Do People Inherently Dislike Uncertain Advice?

Forthcoming, Psychological Science

17 Pages Posted: 25 Sep 2017

See all articles by Celia Gaertig

Celia Gaertig

University of California, Berkeley

Joseph P. Simmons

University of Pennsylvania - The Wharton School

Date Written: September 22, 2017


Research suggests that people prefer confident to uncertain advisors. But do people dislike uncertain advice itself? In eleven studies (N = 4,806), participants forecasted an uncertain event after receiving advice, and then rated the quality of the advice (Studies 1-7, S1-S2) or chose between two advisors (Studies 8-9). Replicating previous research, confident advisors were judged more favorably than advisors who were “not sure.” Importantly, however, participants were not more likely to prefer certain advice: They did not dislike advisors who expressed uncertainty by providing ranges of outcomes, numerical probabilities, or by saying that one event is “more likely” than another. Additionally, when faced with an explicit choice, participants were more likely to choose an advisor who provided uncertain advice over an advisor who provided certain advice. Our findings suggest that people do not inherently dislike uncertain advice. Advisors benefit from expressing themselves with confidence, but not from communicating false certainty.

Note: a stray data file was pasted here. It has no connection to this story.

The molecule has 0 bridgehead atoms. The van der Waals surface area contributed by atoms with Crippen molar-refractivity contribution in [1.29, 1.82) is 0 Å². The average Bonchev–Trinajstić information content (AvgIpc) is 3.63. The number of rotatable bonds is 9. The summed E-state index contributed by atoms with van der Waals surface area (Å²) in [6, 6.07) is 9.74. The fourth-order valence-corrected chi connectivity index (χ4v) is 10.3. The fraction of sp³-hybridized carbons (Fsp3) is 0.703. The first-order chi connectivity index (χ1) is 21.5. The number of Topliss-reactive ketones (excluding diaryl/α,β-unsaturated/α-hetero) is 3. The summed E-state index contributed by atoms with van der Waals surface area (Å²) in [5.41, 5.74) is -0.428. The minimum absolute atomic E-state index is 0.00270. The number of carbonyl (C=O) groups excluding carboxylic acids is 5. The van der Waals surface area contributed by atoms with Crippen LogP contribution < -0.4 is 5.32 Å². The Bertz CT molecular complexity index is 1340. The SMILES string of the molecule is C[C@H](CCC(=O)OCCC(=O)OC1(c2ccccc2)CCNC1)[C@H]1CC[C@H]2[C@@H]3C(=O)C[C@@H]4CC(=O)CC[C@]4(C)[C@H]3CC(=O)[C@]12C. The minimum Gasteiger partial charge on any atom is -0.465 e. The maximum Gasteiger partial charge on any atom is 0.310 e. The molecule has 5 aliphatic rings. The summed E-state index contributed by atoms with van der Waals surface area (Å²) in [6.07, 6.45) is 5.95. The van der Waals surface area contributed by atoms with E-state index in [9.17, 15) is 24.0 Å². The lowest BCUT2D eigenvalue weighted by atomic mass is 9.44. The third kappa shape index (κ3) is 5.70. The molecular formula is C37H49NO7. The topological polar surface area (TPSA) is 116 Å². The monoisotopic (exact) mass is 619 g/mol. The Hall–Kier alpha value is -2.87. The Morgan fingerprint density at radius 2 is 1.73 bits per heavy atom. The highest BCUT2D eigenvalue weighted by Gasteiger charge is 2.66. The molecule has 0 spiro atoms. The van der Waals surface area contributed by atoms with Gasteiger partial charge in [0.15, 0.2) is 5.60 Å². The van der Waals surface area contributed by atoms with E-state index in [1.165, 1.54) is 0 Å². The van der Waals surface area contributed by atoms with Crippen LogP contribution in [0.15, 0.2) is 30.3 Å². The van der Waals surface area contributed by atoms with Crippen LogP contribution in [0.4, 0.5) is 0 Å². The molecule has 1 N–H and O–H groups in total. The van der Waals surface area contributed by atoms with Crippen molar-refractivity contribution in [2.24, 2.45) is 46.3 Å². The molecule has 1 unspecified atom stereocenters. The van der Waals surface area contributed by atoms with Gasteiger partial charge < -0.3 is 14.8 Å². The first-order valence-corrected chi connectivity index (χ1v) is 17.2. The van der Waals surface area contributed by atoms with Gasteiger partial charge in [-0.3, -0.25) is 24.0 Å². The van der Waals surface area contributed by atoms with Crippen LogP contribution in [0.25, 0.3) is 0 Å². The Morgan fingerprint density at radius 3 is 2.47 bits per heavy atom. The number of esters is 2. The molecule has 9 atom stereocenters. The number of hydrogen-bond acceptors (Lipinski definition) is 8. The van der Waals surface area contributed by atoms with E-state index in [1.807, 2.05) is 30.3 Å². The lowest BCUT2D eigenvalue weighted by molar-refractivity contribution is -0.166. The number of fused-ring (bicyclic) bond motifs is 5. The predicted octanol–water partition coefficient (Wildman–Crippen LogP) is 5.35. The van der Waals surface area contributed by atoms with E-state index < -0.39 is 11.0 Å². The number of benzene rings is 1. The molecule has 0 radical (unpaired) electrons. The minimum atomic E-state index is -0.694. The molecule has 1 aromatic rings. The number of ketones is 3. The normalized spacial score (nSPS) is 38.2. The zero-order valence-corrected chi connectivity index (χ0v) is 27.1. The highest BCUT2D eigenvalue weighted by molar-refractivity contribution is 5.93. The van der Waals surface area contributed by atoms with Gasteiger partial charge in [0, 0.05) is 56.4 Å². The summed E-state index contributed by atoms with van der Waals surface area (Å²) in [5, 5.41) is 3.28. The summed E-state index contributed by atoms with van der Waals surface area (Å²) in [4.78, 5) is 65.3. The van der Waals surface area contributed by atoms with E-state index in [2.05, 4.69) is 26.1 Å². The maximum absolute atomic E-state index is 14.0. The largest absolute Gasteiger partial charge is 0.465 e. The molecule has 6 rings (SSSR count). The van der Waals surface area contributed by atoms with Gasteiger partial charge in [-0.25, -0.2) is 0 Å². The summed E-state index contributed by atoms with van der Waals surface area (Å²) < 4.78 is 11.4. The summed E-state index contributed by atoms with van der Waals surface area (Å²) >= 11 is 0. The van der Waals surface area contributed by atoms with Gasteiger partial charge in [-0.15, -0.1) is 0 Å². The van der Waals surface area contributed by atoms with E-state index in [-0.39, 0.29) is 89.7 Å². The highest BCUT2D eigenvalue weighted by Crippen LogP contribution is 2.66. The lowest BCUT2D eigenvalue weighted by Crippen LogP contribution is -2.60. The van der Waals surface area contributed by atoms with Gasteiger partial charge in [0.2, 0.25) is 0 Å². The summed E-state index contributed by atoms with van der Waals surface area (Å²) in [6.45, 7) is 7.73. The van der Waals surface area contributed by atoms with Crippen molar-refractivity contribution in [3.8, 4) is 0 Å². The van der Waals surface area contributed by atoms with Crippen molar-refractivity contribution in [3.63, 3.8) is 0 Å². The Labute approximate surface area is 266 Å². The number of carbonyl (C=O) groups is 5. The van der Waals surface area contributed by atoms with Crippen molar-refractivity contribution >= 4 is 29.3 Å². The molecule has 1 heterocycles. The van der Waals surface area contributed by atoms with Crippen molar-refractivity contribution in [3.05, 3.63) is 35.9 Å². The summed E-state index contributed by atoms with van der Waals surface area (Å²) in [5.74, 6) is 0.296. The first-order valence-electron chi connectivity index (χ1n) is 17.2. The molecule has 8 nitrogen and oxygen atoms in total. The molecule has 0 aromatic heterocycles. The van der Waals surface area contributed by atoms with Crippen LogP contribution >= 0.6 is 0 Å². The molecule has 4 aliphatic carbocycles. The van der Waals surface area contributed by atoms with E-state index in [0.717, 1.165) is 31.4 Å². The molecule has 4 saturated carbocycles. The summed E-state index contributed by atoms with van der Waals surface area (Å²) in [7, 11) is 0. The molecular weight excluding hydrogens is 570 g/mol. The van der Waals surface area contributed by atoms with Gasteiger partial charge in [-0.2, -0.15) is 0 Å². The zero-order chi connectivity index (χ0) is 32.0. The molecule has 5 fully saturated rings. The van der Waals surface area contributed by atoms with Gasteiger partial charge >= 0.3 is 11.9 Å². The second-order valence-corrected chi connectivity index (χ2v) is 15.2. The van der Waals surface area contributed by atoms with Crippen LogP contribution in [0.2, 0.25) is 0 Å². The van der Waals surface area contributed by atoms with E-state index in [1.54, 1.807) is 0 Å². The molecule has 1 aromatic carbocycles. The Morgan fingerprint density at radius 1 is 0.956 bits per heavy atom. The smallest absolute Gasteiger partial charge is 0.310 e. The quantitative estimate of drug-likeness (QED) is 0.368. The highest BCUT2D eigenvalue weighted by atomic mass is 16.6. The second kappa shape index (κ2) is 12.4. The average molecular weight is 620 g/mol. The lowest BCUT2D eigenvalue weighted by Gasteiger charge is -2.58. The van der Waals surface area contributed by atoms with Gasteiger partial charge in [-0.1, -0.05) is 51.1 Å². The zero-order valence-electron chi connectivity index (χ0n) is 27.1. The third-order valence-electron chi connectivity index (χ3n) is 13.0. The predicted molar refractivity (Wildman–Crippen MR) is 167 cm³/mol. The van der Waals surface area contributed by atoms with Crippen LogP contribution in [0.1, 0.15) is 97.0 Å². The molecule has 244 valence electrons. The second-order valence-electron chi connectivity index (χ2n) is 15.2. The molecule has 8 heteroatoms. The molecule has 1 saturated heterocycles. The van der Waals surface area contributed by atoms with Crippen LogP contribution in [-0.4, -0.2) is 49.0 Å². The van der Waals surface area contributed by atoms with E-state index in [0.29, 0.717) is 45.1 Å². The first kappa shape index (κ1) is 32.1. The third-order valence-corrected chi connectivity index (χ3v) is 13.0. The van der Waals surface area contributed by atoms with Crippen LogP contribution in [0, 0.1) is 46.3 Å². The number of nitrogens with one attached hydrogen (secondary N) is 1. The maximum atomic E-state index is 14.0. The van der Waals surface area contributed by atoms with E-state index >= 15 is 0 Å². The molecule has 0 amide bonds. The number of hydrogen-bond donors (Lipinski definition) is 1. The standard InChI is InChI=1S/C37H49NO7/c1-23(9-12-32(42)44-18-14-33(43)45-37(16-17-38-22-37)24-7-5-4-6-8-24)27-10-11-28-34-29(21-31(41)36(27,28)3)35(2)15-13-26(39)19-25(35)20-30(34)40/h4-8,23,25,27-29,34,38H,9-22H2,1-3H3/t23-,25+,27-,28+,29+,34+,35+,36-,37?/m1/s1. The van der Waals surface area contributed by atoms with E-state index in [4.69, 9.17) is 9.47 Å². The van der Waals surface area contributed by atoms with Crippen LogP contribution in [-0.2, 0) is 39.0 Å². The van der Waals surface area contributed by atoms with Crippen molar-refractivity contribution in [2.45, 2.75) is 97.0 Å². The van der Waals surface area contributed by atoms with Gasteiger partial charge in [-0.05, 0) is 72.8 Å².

Keywords: uncertainty, advice, overconfidence

JEL Classification: D80, M30, M31

Suggested Citation

Gaertig, Celia and Simmons, Joseph P., Do People Inherently Dislike Uncertain Advice? (September 22, 2017). Forthcoming, Psychological Science, Available at SSRN:

Celia Gaertig (Contact Author)

University of California, Berkeley ( email )

310 Barrows Hall
Berkeley, CA 94720
United States

Joseph P. Simmons

University of Pennsylvania - The Wharton School ( email )

3733 Spruce Street
Philadelphia, PA 19104-6374
United States

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